We suggest literally flipping the concept of service learning on its head to become learning service, where learning is not the outcome or byproduct of serving the world but a fundamental part of it. It focuses on learning that comes first and throughout, allowing travelers to recognize that to help others, they must be open to changing their own perspectives. Organizations running these programs must help travelers learn about the context, issues, and people of the place they visit, and engage with the necessary research and questioning to seek out responsible organizations with which to partner. In this way, we can measure the success of international exchanges by the traveler’s increased ability to effect change in the future, while providing solidarity and support, and causing no harm, along the way.

The current model suggests that service travel aiming to support global development is altruistic, whereas travel designed for personal development and learning is selfish. We argue to the contrary: Far from always being the morally superior option, traveling abroad to “help” can in fact display a lot of ego. Educators and volunteer travel providers can communicate this to people by asking them to compare two concepts:

  1. Inexperienced volunteers who paint a fence that no one needs or who inadvertently support a corrupt organization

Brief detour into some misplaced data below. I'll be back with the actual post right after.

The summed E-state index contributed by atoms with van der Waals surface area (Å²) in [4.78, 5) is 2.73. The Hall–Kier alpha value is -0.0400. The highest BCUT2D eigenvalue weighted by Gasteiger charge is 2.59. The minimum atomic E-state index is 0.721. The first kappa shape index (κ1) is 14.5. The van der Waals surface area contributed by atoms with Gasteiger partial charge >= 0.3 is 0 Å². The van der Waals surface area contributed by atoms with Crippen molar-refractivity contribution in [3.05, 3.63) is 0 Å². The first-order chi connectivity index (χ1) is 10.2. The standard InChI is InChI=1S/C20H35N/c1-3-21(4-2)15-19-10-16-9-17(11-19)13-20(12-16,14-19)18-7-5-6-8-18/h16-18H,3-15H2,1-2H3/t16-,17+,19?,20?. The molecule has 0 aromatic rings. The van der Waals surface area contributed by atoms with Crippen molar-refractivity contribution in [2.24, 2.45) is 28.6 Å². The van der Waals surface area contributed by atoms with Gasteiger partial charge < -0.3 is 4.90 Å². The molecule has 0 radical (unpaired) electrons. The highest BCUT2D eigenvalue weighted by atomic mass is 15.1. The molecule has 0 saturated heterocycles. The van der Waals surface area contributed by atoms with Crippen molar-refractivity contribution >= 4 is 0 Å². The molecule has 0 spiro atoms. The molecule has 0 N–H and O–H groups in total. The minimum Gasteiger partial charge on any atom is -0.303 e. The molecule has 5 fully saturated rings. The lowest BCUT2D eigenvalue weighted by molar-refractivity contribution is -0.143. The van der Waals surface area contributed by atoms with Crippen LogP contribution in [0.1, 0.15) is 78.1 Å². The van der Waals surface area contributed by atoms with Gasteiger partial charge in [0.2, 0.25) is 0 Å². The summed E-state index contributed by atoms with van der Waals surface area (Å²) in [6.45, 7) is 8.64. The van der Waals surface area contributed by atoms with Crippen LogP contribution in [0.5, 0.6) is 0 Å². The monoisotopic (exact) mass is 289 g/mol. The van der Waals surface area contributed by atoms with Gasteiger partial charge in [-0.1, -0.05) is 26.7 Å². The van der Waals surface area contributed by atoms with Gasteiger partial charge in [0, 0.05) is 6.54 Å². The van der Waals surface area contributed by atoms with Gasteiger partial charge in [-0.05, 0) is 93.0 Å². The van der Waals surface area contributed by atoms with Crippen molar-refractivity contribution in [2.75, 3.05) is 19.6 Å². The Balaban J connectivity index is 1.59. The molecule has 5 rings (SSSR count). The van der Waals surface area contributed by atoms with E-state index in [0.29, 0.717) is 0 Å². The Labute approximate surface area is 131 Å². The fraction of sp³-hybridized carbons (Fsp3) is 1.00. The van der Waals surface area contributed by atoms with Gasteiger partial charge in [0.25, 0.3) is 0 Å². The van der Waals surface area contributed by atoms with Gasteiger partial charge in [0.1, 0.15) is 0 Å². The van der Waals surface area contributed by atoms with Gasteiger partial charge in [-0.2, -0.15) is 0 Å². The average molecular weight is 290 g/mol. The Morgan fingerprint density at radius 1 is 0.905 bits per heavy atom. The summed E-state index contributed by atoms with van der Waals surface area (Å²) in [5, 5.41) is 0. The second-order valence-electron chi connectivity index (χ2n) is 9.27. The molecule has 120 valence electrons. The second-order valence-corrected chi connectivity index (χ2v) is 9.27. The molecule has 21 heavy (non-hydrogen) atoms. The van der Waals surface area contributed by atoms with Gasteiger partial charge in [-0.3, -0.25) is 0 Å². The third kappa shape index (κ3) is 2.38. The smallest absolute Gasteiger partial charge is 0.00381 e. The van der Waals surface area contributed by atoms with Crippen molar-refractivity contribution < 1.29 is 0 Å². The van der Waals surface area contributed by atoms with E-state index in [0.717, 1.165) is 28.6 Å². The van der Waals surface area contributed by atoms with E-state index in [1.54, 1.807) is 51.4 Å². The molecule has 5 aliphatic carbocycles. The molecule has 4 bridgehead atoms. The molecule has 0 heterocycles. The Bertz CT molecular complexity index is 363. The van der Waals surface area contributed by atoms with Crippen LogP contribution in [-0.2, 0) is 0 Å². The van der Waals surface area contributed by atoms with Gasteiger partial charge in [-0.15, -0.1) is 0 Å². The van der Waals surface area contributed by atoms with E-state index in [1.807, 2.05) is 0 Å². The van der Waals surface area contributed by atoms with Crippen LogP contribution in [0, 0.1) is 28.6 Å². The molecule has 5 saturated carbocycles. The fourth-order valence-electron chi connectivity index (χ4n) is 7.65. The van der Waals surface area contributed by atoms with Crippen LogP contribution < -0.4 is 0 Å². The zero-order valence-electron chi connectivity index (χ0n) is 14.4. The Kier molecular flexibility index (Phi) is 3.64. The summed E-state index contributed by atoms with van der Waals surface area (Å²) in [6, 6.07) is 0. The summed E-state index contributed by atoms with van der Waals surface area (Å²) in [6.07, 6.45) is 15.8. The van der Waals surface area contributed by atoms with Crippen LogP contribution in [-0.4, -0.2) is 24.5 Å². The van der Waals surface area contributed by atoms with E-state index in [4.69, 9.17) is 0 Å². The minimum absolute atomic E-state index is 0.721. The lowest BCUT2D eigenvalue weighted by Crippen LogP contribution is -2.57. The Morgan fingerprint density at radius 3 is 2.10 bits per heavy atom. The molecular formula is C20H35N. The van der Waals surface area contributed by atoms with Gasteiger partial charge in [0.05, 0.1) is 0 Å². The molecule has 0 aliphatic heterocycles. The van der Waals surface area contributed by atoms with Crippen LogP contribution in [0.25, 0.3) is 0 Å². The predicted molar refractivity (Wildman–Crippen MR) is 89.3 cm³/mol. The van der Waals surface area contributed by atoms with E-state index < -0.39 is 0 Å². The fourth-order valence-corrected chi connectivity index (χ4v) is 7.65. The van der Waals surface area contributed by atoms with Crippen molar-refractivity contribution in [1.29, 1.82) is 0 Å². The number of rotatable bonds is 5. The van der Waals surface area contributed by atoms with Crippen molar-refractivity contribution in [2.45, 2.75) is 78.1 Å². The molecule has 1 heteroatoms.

2. Travelers who go overseas with the express purpose of listening to and learning from the people they meet so that they are more able to take action on the issues about which they learn

We can deconstruct these examples by asking: Is it altruistic? Is it effective? And for whom?

The learning service approach requires more commitment than a two-week stint abroad, but it can help diminish the “hero” complex often associated with volunteer travel. Success then relies on finding a suitable placement, where there can be a meaningful learning exchange, and a framework and support for future action. By reminding participants that personal development and global development are intrinsically linked, they can apply this approach to all aspects of their lives, the choices they make, and the world around them. If we as educators and travel providers can focus on building opportunities for students and others to learn the skills and experience they need to make a positive impact on the world through everything they do, their long-term contribution can far exceed the tourist spectacles currently passing as volunteer opportunities.